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Things to consider before becoming a landlord

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Things to consider before becoming a landlord

Becoming a landlord can be both an exciting and daunting prospect, and a decision you need to research and prepare for thoroughly.

That said, the private rental sector is continuing to grow as first-time buyers struggle to get on the property ladder.

Here’s some advice on what you need to consider when becoming a landlord from a Property management software company. 

Understand the costs involved

You might have bought a buy to let property or decided to rent out an existing property. With a buy to let investment, you have to take into account that the property’s value may increase or decrease over time and you will take on that risk as a buy to let landlord.

Some expenses you’ll need to take into account as a landlord include stamp duty, the cost of valuation and having a property survey conducted, legal costs, mortgage arrangement fees, property management fees if you’re using a lettings agent, and of course paying income tax on your rental income. 

Determine the state of your property

Conduct a thorough audit of your property to determine what condition it’s in and what repairs and decorating you’ll need to do prior to tenants moving in.

Think about whether you’ll provide furniture or white goods, and, if redecorating, what colour scheme will most appeal to potential tenants.

You’ll need to ensure that any essential repairs are done before tenants move in, and bear in mind that, as the landlord, you are responsible for most repairs to the exterior and structure of a property during a tenancy. 

If you include white goods and furniture, then you’ll also be responsible for repairs to these too.  By using a letting agent you may have the option to use their in-house property maintenance services, potentially for an additional fee.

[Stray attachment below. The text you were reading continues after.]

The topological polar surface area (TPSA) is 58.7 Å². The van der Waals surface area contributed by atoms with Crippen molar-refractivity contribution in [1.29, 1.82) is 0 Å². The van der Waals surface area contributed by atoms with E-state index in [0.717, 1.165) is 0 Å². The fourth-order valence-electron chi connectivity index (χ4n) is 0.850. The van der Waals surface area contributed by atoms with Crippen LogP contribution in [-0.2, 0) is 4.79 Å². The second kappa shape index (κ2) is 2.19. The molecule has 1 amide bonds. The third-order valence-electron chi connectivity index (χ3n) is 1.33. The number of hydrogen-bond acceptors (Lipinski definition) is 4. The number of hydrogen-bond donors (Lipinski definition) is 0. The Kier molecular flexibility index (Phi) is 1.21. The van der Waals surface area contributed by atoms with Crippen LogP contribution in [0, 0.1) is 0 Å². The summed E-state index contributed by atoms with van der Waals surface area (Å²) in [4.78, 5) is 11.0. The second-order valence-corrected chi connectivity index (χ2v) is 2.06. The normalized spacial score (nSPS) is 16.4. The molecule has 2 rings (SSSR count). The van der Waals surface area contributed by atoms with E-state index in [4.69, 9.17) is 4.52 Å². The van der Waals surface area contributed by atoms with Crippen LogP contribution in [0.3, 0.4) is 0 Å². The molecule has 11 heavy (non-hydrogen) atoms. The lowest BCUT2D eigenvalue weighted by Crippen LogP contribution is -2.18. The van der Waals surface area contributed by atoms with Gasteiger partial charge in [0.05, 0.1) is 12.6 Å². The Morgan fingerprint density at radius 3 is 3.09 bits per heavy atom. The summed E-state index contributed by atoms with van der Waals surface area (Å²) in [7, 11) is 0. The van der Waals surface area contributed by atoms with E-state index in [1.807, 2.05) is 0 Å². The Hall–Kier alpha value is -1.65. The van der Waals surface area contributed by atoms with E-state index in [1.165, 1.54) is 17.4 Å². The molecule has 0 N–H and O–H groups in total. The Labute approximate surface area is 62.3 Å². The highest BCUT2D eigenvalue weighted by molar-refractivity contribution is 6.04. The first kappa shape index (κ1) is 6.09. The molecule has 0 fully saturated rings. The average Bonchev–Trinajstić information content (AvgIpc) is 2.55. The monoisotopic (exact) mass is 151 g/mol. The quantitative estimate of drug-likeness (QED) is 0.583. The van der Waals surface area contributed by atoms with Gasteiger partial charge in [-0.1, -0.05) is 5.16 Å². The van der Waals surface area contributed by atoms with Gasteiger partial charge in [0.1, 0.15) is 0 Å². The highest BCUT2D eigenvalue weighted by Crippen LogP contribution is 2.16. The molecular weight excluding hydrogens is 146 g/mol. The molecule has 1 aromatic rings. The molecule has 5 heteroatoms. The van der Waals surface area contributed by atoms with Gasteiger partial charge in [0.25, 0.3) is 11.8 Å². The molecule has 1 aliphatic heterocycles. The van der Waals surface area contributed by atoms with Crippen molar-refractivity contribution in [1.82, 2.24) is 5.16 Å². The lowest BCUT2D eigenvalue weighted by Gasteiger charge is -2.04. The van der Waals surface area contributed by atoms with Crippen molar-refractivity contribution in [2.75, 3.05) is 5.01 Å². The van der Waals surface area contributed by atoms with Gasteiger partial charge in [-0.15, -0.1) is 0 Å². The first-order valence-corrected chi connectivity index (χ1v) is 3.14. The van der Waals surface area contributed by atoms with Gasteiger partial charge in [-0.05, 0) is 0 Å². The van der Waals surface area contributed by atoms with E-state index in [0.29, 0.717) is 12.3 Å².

Things to consider before becoming a landlord

Learn the legalities

As a landlord you are required to fulfil a number of legal obligations, including making sure the property meets safety standards (including ensuring smoke alarms are installed on each floor), and comes with an Energy Performance Certificate and Gas Safety Certificate if applicable, as well as ensuring all the electrics are safe.

You’ll have to conduct Right to Rent Check on tenants (unless you’re letting through a lettings agent), and make sure the tenants’ deposit is protected with a UK government-approved deposit protection scheme.

You must also make sure to allow your tenants quiet enjoyment of the property and to give due notice when you need to access it for any reason. 

Ultimately, as a new landlord especially, it is probably wise to use the services of a lettings agent who will know all the ins and outs of the lettings market and will take much of the day-to-day running off your hands, so you can relax and enjoy your investment.

housing disrepair compensation

These are some of the things to consider when becoming a landlord, and if you prepare properly it can be a successful venture for both you and your tenants. 

Things to consider before becoming a landlord